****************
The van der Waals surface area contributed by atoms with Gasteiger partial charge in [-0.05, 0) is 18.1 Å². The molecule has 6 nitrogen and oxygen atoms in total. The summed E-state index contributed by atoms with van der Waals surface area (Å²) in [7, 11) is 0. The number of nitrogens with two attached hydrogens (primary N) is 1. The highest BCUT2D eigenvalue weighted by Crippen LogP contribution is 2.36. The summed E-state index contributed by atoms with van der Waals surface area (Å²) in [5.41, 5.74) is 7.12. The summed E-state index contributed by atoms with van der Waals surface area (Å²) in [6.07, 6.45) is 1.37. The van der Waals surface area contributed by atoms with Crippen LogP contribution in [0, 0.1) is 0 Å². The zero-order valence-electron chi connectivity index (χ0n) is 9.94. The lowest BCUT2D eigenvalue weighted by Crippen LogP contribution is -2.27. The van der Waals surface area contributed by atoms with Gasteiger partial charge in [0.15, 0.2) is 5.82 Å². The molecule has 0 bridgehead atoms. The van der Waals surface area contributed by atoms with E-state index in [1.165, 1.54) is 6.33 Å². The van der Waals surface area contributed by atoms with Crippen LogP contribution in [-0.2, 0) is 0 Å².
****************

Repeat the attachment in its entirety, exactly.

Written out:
The van der Waals surface area contributed by atoms with Gasteiger partial charge in [-0.05, 0) is 18.1 Å². The molecule has 6 nitrogen and oxygen atoms in total. The summed E-state index contributed by atoms with van der Waals surface area (Å²) in [7, 11) is 0. The number of nitrogens with two attached hydrogens (primary N) is 1. The highest BCUT2D eigenvalue weighted by Crippen LogP contribution is 2.36. The summed E-state index contributed by atoms with van der Waals surface area (Å²) in [5.41, 5.74) is 7.12. The summed E-state index contributed by atoms with van der Waals surface area (Å²) in [6.07, 6.45) is 1.37. The van der Waals surface area contributed by atoms with Crippen LogP contribution in [0, 0.1) is 0 Å². The zero-order valence-electron chi connectivity index (χ0n) is 9.94. The lowest BCUT2D eigenvalue weighted by Crippen LogP contribution is -2.27. The van der Waals surface area contributed by atoms with Gasteiger partial charge in [0.15, 0.2) is 5.82 Å². The molecule has 0 bridgehead atoms. The van der Waals surface area contributed by atoms with E-state index in [1.165, 1.54) is 6.33 Å². The van der Waals surface area contributed by atoms with Crippen LogP contribution in [-0.2, 0) is 0 Å².